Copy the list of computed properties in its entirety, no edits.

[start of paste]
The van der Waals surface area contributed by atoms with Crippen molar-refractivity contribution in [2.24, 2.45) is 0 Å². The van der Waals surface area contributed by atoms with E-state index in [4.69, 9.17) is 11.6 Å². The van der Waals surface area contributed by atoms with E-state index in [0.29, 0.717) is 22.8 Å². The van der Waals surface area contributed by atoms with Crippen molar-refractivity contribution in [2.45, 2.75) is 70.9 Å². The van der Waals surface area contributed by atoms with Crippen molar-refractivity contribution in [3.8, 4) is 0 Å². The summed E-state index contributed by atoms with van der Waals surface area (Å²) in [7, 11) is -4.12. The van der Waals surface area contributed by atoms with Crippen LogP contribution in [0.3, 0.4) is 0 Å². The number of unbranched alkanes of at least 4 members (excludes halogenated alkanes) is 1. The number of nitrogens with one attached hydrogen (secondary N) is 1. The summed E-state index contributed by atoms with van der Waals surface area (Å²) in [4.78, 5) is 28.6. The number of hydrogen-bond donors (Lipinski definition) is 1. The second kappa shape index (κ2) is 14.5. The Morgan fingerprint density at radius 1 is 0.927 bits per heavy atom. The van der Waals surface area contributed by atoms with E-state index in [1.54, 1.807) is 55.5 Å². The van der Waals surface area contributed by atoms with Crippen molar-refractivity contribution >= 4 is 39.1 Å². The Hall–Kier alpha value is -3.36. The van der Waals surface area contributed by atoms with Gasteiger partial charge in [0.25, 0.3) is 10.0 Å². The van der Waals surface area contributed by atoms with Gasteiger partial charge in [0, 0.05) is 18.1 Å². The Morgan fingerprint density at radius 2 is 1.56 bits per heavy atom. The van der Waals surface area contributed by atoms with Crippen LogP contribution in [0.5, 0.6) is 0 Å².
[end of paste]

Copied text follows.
The van der Waals surface area contributed by atoms with Crippen molar-refractivity contribution in [2.24, 2.45) is 0 Å². The van der Waals surface area contributed by atoms with E-state index in [4.69, 9.17) is 11.6 Å². The van der Waals surface area contributed by atoms with E-state index in [0.29, 0.717) is 22.8 Å². The van der Waals surface area contributed by atoms with Crippen molar-refractivity contribution in [2.45, 2.75) is 70.9 Å². The van der Waals surface area contributed by atoms with Crippen molar-refractivity contribution in [3.8, 4) is 0 Å². The summed E-state index contributed by atoms with van der Waals surface area (Å²) in [7, 11) is -4.12. The van der Waals surface area contributed by atoms with Crippen LogP contribution in [0.3, 0.4) is 0 Å². The number of unbranched alkanes of at least 4 members (excludes halogenated alkanes) is 1. The number of nitrogens with one attached hydrogen (secondary N) is 1. The summed E-state index contributed by atoms with van der Waals surface area (Å²) in [4.78, 5) is 28.6. The number of hydrogen-bond donors (Lipinski definition) is 1. The second kappa shape index (κ2) is 14.5. The Morgan fingerprint density at radius 1 is 0.927 bits per heavy atom. The van der Waals surface area contributed by atoms with E-state index in [1.54, 1.807) is 55.5 Å². The van der Waals surface area contributed by atoms with Crippen molar-refractivity contribution >= 4 is 39.1 Å². The Hall–Kier alpha value is -3.36. The van der Waals surface area contributed by atoms with Gasteiger partial charge in [0.25, 0.3) is 10.0 Å². The van der Waals surface area contributed by atoms with Gasteiger partial charge in [0, 0.05) is 18.1 Å². The Morgan fingerprint density at radius 2 is 1.56 bits per heavy atom. The van der Waals surface area contributed by atoms with Crippen LogP contribution in [0.5, 0.6) is 0 Å².